Jaz Faith is the author of this blog piece, creator of www.consciousarian.life and is the artist behind all of the site’s illustrations. Jaz works to bring awareness to some of the issues alive in our world today in the hope of inspiring change and to help and support fellow humans!
The consciousarian within is nurtured when we are mindful of our choices. This means being conscientious and asking ourselves what is right for me, for others, and for the natural environment we are biologically-in-sync with. Only when we look at our existence holistically will we see real change.
A conscious choice is made with clarity, awareness, and acknowledging the impact it could have on ourselves and the greater environment.
The consciousarian question is: can you continue to make certain choices when you are aware of the impact it could have?
Repeat after me: Pieces of me—they ain’t all lovely but I love each piece equally:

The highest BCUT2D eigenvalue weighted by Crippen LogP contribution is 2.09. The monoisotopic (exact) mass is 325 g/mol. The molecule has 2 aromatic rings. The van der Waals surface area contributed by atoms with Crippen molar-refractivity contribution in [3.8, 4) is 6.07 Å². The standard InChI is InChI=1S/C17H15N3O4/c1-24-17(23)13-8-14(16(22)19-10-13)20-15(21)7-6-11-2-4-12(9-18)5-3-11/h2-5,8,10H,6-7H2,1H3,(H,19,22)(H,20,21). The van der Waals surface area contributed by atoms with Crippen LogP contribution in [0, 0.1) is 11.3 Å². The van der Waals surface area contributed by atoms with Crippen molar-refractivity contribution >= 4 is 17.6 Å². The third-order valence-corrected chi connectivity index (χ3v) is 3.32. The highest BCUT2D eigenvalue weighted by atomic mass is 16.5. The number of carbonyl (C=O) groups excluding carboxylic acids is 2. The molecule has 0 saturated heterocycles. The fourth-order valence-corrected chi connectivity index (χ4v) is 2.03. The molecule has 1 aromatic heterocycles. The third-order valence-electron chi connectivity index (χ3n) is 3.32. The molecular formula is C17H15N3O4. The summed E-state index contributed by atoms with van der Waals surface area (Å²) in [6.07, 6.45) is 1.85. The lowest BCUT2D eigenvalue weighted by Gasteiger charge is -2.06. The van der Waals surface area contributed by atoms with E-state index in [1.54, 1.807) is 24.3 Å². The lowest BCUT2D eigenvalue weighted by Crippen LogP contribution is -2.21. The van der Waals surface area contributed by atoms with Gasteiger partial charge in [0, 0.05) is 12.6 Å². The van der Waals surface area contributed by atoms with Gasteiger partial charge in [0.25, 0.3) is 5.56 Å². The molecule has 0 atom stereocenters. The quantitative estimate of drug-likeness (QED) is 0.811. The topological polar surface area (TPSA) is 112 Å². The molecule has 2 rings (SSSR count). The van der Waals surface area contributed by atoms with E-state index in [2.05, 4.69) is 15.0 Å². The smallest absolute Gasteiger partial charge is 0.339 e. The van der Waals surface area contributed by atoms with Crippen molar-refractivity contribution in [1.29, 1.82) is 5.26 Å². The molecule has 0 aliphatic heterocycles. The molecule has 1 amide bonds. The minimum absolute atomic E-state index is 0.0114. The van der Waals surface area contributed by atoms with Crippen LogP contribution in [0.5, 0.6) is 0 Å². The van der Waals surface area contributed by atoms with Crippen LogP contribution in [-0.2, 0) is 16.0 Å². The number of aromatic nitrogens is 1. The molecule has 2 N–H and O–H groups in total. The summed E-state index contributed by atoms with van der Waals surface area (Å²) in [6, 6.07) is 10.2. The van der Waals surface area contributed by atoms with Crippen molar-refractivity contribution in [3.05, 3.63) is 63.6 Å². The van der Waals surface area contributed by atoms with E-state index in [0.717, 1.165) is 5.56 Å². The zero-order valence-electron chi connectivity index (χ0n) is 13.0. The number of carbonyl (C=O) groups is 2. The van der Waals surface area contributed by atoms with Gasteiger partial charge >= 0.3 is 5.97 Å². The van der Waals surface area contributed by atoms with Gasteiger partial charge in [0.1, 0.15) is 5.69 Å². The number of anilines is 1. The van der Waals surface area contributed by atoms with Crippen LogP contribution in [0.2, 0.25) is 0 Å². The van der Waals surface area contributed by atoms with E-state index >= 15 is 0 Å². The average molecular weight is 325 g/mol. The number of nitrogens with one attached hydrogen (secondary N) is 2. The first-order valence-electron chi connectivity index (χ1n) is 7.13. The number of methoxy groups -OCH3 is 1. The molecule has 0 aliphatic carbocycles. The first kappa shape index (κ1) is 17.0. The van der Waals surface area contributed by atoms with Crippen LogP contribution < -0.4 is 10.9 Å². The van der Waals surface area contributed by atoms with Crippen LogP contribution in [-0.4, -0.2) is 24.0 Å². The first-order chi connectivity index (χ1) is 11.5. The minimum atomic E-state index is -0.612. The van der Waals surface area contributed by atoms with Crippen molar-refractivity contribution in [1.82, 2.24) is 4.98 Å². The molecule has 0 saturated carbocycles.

I woke up feeling like a piece of shit today. Silly me opened up a can of worms and now my mind has done its usual fabrication of possible scenarios. It’s likely that some of my assumptions are factual but either way I will never know and it really doesn’t matter.
content warning- mental health and suicidal ideation is discussed in this piece.
A day in the life with negative self talk
Okay, yes, I messed up (responding to my negative self talk—NST). I have made some really shitty and spontaneous life choices (NST getting far too much mind time). I have to keep in mind that my mental health was ignored and unbalanced (me reassuring myself). People have walked away from me again; yes I’m clearly not a cup of tea (still conversing with NST). The best thing I can do now is continue to move on and learn from the mistakes I have made (cognitive behavioural therapy kicking in); I’m not in denial or avoiding my past; I have met it head on; it’s time to redecorate (CBT wins this argument NST).
For general Jaz trivia, I have premenstrual dysphoria disorder—PMDD. What’s that you ask? It’s a mood disorder that peaks during the luteal phase (post ovulation) and lasts until the start of menstruation (shedding uterine lining). It’s basically like telling people in the early 1800s that you have depression; no one knows what you’re talking about and most, fearful of the unknown, prefer to believe that there is black magic at work.